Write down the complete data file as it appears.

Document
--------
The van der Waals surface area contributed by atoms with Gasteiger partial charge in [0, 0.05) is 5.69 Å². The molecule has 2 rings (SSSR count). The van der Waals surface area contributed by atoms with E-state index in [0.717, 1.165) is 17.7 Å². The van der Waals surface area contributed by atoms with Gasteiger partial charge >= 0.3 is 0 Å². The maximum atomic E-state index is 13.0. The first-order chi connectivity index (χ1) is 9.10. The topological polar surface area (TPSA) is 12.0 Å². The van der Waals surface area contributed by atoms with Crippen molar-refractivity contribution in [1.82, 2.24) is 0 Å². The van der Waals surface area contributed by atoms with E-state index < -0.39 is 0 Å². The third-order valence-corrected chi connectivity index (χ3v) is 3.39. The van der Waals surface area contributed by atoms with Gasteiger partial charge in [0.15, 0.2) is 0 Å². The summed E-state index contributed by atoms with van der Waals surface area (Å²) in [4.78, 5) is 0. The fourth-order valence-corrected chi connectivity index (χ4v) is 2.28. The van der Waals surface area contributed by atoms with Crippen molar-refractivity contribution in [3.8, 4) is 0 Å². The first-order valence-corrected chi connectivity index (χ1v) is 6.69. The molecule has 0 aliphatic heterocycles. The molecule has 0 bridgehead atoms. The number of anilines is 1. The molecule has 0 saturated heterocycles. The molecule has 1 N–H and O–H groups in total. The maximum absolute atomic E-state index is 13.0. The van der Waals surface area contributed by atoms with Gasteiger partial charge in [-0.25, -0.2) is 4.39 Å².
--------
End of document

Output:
The van der Waals surface area contributed by atoms with Gasteiger partial charge in [0, 0.05) is 5.69 Å². The molecule has 2 rings (SSSR count). The van der Waals surface area contributed by atoms with E-state index in [0.717, 1.165) is 17.7 Å². The van der Waals surface area contributed by atoms with Gasteiger partial charge >= 0.3 is 0 Å². The maximum atomic E-state index is 13.0. The first-order chi connectivity index (χ1) is 9.10. The topological polar surface area (TPSA) is 12.0 Å². The van der Waals surface area contributed by atoms with Crippen molar-refractivity contribution in [1.82, 2.24) is 0 Å². The van der Waals surface area contributed by atoms with E-state index < -0.39 is 0 Å². The third-order valence-corrected chi connectivity index (χ3v) is 3.39. The van der Waals surface area contributed by atoms with Gasteiger partial charge in [0.15, 0.2) is 0 Å². The summed E-state index contributed by atoms with van der Waals surface area (Å²) in [4.78, 5) is 0. The fourth-order valence-corrected chi connectivity index (χ4v) is 2.28. The van der Waals surface area contributed by atoms with Crippen molar-refractivity contribution in [3.8, 4) is 0 Å². The first-order valence-corrected chi connectivity index (χ1v) is 6.69. The molecule has 0 aliphatic heterocycles. The molecule has 0 bridgehead atoms. The number of anilines is 1. The molecule has 0 saturated heterocycles. The molecule has 1 N–H and O–H groups in total. The maximum absolute atomic E-state index is 13.0. The van der Waals surface area contributed by atoms with Gasteiger partial charge in [-0.25, -0.2) is 4.39 Å².